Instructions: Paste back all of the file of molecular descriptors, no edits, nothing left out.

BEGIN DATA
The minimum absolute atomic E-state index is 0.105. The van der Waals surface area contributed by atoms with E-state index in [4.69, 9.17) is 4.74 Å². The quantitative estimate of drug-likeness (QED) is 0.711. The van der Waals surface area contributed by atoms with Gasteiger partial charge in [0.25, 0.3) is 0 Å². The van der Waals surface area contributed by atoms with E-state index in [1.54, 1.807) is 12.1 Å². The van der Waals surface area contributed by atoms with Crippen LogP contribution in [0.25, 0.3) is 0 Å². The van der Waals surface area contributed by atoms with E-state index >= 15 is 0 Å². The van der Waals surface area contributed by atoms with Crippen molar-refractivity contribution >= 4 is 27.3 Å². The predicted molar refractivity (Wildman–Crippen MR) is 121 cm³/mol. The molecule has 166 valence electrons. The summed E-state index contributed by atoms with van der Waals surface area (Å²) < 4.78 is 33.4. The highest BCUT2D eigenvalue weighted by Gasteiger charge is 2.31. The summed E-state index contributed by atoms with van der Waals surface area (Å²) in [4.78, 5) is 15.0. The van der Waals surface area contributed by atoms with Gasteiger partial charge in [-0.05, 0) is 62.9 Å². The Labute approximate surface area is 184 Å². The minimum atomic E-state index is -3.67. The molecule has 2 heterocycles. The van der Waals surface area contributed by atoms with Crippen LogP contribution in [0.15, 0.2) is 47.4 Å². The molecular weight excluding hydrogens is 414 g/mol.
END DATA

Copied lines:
The minimum absolute atomic E-state index is 0.105. The van der Waals surface area contributed by atoms with E-state index in [4.69, 9.17) is 4.74 Å². The quantitative estimate of drug-likeness (QED) is 0.711. The van der Waals surface area contributed by atoms with Gasteiger partial charge in [0.25, 0.3) is 0 Å². The van der Waals surface area contributed by atoms with E-state index in [1.54, 1.807) is 12.1 Å². The van der Waals surface area contributed by atoms with Crippen LogP contribution in [0.25, 0.3) is 0 Å². The van der Waals surface area contributed by atoms with E-state index >= 15 is 0 Å². The van der Waals surface area contributed by atoms with Crippen molar-refractivity contribution >= 4 is 27.3 Å². The predicted molar refractivity (Wildman–Crippen MR) is 121 cm³/mol. The molecule has 166 valence electrons. The summed E-state index contributed by atoms with van der Waals surface area (Å²) < 4.78 is 33.4. The highest BCUT2D eigenvalue weighted by Gasteiger charge is 2.31. The summed E-state index contributed by atoms with van der Waals surface area (Å²) in [4.78, 5) is 15.0. The van der Waals surface area contributed by atoms with Gasteiger partial charge in [-0.05, 0) is 62.9 Å². The Labute approximate surface area is 184 Å². The minimum atomic E-state index is -3.67. The molecule has 2 heterocycles. The van der Waals surface area contributed by atoms with Crippen LogP contribution in [0.15, 0.2) is 47.4 Å². The molecular weight excluding hydrogens is 414 g/mol.